SOUTHAMPTON, N.Y. – In an ironic twist Sunday, the last man to win consecutive U.S. Opens was tasked with chronicling Brooks Koepka’s final round at Shinnecock Hills.

    Carrying a microphone for Fox Sports, Curtis Strange kept his composure as the on-course reporter. He didn’t cough in Koepka’s downswing. Didn’t step on his ball in the fescue. Didn’t talk too loudly while Koepka lined up a putt.

    Instead, Strange stood off to the side, clipboard covering his mouth, and watched in awe as Koepka stamped himself as the best U.S. Open player of this next generation.

    And so after Koepka became the first player in 29 years to take consecutive Opens, Strange found himself fourth in the greeting line near the 18th green. He was behind Koepka’s playing competitor, Dustin Johnson. And he was behind Koepka’s father, Bob. And he was behind Koepka’s caddie, Ricky Elliott.

    But there Strange was, standing on a sandy path leading to the clubhouse, ready to formally welcome Koepka into one of the most exclusive clubs in golf.

    “Hell of a job, bud,” Strange barked in his ear, above the din. “Incredible.”

    That Koepka prevailed on two wildly different layouts, and in totally different conditions, was even more satisfying.

    Erin Hills, in Middle of Nowhere, Wis., was unlike any U.S. Open venue in recent memory. The wide-open fairways were lined with thick, deep fescue, but heavy rain early in the week and the absence of any significant wind turned golf’s toughest test into the Greater Milwaukee Open. Koepka bashed his way to a record-tying score (16 under par) and over the past year has never felt fully appreciated, in large part because of the weirdness of the USGA setup.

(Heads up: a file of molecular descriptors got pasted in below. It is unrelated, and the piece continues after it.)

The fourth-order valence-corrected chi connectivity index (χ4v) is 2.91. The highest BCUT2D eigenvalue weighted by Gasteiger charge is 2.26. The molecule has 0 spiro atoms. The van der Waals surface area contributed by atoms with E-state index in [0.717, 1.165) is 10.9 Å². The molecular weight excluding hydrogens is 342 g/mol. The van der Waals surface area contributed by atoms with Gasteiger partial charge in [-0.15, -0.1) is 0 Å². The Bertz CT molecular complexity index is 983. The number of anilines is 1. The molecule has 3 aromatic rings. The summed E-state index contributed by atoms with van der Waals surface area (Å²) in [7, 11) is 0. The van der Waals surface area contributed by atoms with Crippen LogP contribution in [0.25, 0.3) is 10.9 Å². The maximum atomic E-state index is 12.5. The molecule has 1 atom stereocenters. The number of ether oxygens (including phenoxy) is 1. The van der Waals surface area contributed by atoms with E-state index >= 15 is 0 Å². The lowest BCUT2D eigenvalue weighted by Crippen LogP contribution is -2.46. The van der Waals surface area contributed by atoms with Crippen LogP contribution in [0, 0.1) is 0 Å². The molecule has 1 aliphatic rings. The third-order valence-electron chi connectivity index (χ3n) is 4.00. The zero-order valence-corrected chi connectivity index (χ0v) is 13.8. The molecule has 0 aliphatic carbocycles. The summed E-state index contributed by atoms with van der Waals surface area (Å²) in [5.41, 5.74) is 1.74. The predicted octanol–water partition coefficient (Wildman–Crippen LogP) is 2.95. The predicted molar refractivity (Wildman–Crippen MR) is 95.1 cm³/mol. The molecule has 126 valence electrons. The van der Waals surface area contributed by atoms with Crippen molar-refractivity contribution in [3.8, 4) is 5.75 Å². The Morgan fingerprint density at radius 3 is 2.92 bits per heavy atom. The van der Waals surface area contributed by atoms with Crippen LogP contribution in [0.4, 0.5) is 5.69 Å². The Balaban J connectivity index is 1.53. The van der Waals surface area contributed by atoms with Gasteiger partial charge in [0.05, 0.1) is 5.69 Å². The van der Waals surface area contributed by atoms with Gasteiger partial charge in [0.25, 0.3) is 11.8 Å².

U.S. Open: Scores | Live blog | Full coverage

    Koepka doesn’t concern himself with that type of noise, of course, but when he arrived at Shinnecock earlier this week he felt a sense of familiarity. The generous fairways. The punishing venue. The premium on iron play.

    “It’s a similar feel,” Elliott said. “We said it all week.”

    A new, quirky venue like Erin Hills might not have been held in high regard, but the rich history of Shinnecock? It demanded respect.

    “He’s some player,” Strange said, “and I’m proud of him because there was some talk last year of Erin Hills not being the Open that is supposed to be an Open. But he won on a classic, so he’s an Open player.”

    “This one is a lot sweeter,” Koepka said.

    Those around the 28-year-old were shocked that he even had a chance to defend his title.

    Last fall Koepka began feeling discomfort in his left wrist. He finished last in consecutive tournaments around the holidays, then underwent an MRI that showed he had a torn ligament in his left wrist.

    Koepka takes immense pride in having a life outside of golf – he never watches Tour coverage on off-weeks – but he was downright miserable during his indefinite stint on the sidelines. He said it was the lowest point of his career, as he sat in a soft cast up to his elbow, binge-watching TV shows and gaining 15 pounds. The only players he heard from during his hiatus: Johnson, Phil Mickelson and Bubba Watson.

    “You just feel like you get forgotten,” Koepka said.

    During the spring, Elliott would occasionally drive from Orlando to Jupiter, Fla., to check on his boss. “He was down in the dumps,” he said. “That sort of injury he had, it didn’t seem like there was going to be an end. There was no timeframe on it, and that was the most frustrating thing.”

    After the Masters, Koepka told Elliott that his wrist was feeling better and that he was going to start hitting balls. Elliott brought his clubs to South Florida, and they played a few holes at The Floridian.